Author James Patterson creates MSU scholarship for urban teachers

June 5, 2012

Photo by Deborah Feingold

Best-selling author James Patterson is creating a scholarship program at Michigan State University to help prepare teachers ready to serve in urban areas.

His gift to the College of Education will provide $60,000 a year for students enrolled in the Urban Educators Cohort Program, a specialized teacher preparation track that begins during freshmen year.

“When I read about the excellent teaching programs at MSU’s College of Education and its Urban Educators Cohort, I hoped there would be an opportunity for me to help,” said Patterson, the writer of  well-known detective novels and several children’s books. “I wanted to give a hand to eager students who take on the challenge of becoming great teachers.”

The eight recipients of the James Patterson Teacher Education Scholarships will be selected this summer. Each will receive $7,500 a year for tuition starting with the fall semester.

“We are very excited to have James Patterson supporting our aspiring teachers,” said Donald E. Heller, dean of the College of Education. “While many may know of him because of his best-selling mystery novels, he has long been a supporter of literacy and education. This commitment of scholarships to the College of Education is an indication of how much he values helping to prepare the next generation of teachers.”

As incoming freshmen, all candidates for the scholarship must demonstrate potential to become leaders in urban education and select English or Language Arts as their teaching major or minor.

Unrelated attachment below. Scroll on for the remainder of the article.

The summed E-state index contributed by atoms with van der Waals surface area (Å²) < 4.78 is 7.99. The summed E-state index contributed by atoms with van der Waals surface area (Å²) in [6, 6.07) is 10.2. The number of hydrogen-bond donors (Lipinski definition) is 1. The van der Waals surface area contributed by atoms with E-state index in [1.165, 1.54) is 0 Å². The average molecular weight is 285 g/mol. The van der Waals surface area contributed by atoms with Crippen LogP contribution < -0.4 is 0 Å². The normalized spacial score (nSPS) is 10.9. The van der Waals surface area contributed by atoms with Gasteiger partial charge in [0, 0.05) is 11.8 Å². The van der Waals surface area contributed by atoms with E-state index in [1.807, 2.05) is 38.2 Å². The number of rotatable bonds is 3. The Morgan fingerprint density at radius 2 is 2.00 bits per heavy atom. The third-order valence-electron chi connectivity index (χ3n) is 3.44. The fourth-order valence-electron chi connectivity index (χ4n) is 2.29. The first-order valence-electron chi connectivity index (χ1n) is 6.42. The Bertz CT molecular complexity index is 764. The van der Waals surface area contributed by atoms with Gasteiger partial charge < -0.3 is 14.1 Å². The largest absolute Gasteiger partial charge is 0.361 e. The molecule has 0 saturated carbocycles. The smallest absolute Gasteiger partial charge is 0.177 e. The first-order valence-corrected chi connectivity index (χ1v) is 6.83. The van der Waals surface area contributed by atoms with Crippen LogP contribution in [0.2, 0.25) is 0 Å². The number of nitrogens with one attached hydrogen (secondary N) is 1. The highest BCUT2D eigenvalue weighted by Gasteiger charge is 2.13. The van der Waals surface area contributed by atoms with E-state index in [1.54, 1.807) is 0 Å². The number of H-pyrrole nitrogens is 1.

“We are quite appreciative of the fact that Mr. Patterson will be supporting future urban educators who can make an impact in the critical area of literacy development,” said Assistant Dean Sonya Gunnings-Moton, who oversees urban education programs in the College of Education. “His investment supports our commitment to preparing teachers for the highest needs in schools.”

Patterson and his wife Susan have funded various scholarship programs at the institutions from which they graduated, Manhattan College, Vanderbilt University and University of Wisconsin. He said he decided to explore an investment at MSU because of its strong reputation for teacher education.

The Urban Educators Cohort Program, now entering its seventh year, is one of several initiatives in the College of Education designed to prepare students for the unique challenges of working in urban areas. Cohort members spend their first two years at MSU (before entering the formal teacher preparation program) visiting urban classrooms and taking specialized courses together.